Endorsement: For Democrats, good reasons to keep Wasserman Schultz

Endorsement: For Democrats, good reasons to keep Wasserman Schultz

Democrats have many reasons to nominate U.S. Rep. Debbie Wasserman Schultz for a 10th consecutive term in Congress in the new District 25.

Here’s one of the most practical reasons: She sits on the Appropriations Committee, which decides how and where money is spent. In that role, she helped to secure $265 million this year for the reservoir south of Lake Okeechobee. One of the reservoir’s many benefits will be to replenish Broward’s drinking water wellfields. She also secured $4.5 million for Dania Beach to upgrade the water system in Broward’s oldest city.

Not coincidentally, Wasserman Schultz is the No. 2 Democrat on the Appropriations subcommittee that oversees water projects. It would be self-defeating for Democrats to choose Robert Millwee, Wasserman Schultz’s opponent in the Aug. 23 primary.

There’s a generational angle to this race. Wasserman Schultz is 55 and a leading member of her party’s establishment, having chaired the Democratic National Committee for five years.

Millwee, a certified public accountant who moved to Hollywood from Massachusetts, is 37, a year younger than Wasserman Schultz was when she was first elected to Congress in 2004 to succeed her mentor, former Rep. Peter Deutsch.

Millwee supports term limits for members of Congress, which we oppose. Like it or not, seniority is still important in D.C. The challenger also criticized Wasserman Schultz for buying stock in an oil and gas drilling supply company when the party’s goal is less reliance on fossil fuels.

Wasserman Schultz has been a consistent opponent of offshore oil drilling and a critic of “Big Oil” and its alliances with Republican extremists.

Extremist Republicans pray at the altar of Big Pharma, Big Oil, and the NRA. They erode our #democracy, try to turn women’s bodies into government property, and refuse to support efforts to fight inflation. @HouseDemocrats will never back down from those fights. pic.twitter.com/eLSWGHfBPL

— Rep. Debbie Wasserman Schultz (@RepDWStweets) July 23, 2022
In a joint Sun Sentinel candidate interview, Millwee was critical of President Joe Biden and Vice President Kamala Harris, which is way out of step with residents of this liberal district.

Millwee may speak for some younger Democrats who criticize Biden for not achieving everything that the left wing of the party wants. Millwee told the Sun Sentinel Editorial Board that Biden “makes our country look like a joke” and that he should not run in 2024.

Wasserman Schultz strongly disagrees on both points. She said Republicans have “no plan” for the real problem of inflation while inventing grievances like schools supposedly indoctrinating students. Attacks from the left on Biden are based on “unrealistic assumptions,” she said.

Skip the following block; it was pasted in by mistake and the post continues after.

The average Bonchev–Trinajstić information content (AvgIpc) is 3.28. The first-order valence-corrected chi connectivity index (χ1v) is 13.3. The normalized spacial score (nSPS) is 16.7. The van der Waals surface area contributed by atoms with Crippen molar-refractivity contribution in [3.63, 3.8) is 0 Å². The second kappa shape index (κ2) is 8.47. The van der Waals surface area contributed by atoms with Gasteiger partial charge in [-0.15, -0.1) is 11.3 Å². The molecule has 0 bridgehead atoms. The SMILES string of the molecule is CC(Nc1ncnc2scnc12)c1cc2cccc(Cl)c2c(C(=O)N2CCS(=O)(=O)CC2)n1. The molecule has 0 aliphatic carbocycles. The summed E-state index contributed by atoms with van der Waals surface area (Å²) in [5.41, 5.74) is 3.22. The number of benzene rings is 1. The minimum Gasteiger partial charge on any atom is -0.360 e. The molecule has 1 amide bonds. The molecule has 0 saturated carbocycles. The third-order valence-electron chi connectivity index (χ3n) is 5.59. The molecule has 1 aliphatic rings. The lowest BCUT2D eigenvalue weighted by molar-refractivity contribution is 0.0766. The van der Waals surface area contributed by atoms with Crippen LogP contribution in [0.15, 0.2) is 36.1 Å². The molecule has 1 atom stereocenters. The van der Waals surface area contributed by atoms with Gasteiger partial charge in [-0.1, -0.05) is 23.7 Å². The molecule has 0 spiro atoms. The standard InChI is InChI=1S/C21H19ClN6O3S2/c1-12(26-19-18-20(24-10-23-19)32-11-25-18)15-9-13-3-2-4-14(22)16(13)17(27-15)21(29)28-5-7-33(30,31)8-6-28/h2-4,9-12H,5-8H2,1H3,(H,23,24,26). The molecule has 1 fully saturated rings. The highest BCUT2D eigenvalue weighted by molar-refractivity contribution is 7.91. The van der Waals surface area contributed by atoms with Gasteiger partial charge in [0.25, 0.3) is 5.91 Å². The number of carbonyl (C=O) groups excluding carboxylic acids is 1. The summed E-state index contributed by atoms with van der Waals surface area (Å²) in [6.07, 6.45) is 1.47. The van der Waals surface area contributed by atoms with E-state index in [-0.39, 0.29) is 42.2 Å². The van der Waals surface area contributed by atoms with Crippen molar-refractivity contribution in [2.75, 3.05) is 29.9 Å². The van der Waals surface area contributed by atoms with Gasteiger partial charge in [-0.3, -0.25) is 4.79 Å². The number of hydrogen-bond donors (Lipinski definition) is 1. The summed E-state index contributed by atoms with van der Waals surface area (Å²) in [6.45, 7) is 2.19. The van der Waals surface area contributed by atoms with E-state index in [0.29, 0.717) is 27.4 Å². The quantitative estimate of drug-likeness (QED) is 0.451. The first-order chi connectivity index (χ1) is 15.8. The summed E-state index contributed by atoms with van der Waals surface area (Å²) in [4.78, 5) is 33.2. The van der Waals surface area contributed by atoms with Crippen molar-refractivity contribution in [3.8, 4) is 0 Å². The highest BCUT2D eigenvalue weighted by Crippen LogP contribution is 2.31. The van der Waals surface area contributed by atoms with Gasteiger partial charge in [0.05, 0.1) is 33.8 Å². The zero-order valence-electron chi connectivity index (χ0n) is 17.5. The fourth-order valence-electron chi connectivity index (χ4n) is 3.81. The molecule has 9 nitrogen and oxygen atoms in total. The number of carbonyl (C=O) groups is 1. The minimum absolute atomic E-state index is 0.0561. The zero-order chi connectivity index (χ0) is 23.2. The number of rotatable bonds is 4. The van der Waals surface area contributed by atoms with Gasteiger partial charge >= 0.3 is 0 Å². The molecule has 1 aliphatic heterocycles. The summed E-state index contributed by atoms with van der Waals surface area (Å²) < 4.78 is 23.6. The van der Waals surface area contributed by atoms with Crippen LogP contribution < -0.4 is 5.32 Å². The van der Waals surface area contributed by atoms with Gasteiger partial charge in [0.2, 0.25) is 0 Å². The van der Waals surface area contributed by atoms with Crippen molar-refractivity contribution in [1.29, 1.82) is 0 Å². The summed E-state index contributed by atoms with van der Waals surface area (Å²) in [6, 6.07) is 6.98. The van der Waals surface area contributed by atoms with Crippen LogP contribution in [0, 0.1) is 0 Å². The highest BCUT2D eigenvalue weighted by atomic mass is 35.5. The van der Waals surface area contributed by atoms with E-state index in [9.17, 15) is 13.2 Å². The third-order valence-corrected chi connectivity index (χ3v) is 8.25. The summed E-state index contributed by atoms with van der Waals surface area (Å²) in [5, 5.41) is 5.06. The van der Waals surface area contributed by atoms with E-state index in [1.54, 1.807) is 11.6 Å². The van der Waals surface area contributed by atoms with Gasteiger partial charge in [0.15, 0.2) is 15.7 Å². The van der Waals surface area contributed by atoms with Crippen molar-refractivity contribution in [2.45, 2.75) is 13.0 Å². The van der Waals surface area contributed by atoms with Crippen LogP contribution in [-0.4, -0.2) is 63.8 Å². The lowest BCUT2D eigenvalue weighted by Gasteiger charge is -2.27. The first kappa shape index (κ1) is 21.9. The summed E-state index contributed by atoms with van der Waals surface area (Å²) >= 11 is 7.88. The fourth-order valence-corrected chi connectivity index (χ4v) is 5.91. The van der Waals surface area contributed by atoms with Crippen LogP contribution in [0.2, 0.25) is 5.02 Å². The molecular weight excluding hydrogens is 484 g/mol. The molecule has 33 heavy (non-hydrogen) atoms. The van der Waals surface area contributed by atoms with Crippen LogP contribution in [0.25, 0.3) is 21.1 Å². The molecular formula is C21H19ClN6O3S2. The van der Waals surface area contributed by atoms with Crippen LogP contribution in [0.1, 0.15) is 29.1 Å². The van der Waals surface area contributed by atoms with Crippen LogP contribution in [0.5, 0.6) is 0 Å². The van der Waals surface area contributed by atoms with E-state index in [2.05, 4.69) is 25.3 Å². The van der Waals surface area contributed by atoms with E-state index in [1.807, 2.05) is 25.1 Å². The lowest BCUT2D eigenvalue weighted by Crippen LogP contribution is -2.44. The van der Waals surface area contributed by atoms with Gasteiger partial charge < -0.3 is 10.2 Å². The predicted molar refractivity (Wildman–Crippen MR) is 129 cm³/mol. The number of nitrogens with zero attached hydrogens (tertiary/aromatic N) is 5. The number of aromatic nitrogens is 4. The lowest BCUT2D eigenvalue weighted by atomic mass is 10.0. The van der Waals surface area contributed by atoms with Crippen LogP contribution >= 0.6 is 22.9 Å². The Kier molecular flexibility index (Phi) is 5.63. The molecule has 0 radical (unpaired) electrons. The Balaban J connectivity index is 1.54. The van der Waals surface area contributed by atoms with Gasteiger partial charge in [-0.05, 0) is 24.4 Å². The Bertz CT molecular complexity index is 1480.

As a first-time candidate aiming for Congress, Millwee would have done better to seek local office and learn about the ropes of legislating. He also doesn’t know much about the district, especially compared to the incumbent, a long-time Weston resident who has represented it in Washington and Tallahassee for nearly three decades.

Wasserman Schultz currently represents District 23, which includes part of Northeast Miami-Dade where many voters are Jewish, as is she. Republicans removed that portion when they adopted Gov. Ron DeSantis’ gerrymandered congressional map. The renumbered District 25 is entirely within Broward and includes most of the territory south of I-595.

The district has more than a new number since the last census. It embodies many of the rapid demographic changes sweeping across South Florida. We asked both candidates to cite the biggest change in Weston, one of the district’s largest cities. Millwee was vague. Wasserman Schultz wasn’t.

She correctly stated that over the last decade, Weston’s Hispanic population has soared. Venezuelans account for a large share of that increase. By one estimate, roughly 15% of Weston’s roughly 70,000 residents are native Venezuelans, which has prompted a city nickname: “Westonzuela.”

That change explains Wasserman Schultz’s strong advocacy for Biden to extend Temporary Protected Status (TPS) for Venezuelans fleeing the Maduro dictatorship. Biden did that soon after taking office. Donald Trump never did. It remains a puzzle why so many South Florida Hispanics align themselves with Republicans.

The Venezuelan issue also likely explains Wasserman Schultz’s strong criticism of Biden for the administration’s mild loosening of restrictions on travel to Cuba. As when she opposed Barack Obama’s opening to the island, Wasserman Schultz said the Cuban government must make reforms before the U.S. makes any policy changes.

The government has to stop skimming from remittances and travel expenses, Wasserman Schultz said: “There has to be a pathway to people living free.”

As for freedom in this country, Wasserman Schultz does not overstate when she says, “Our democracy is literally at stake. It is essential that Democrats remain in power.”

Because Trump continues to peddle the lie that he won the 2020 election, Florida and other Republican-led states have passed laws designed to suppress the vote in the name of “election integrity.” Some GOP states want to take the drastic step of ending court oversight of redistricting and to allow legislatures to choose presidential electors, regardless of the popular vote.

With almost all other House Democrats, Wasserman Schultz voted recently to codify abortion rights, same-sex marriage and access to contraception. In contrast, nearly three-fourths of House Republicans voted against all those bills.

Wasserman Schultz calls herself “a grass-roots, retail elected official.” Correct on all counts. The Sun Sentinel recommends Debbie Wasserman Schultz in the Democratic primary for U.S. House District 25.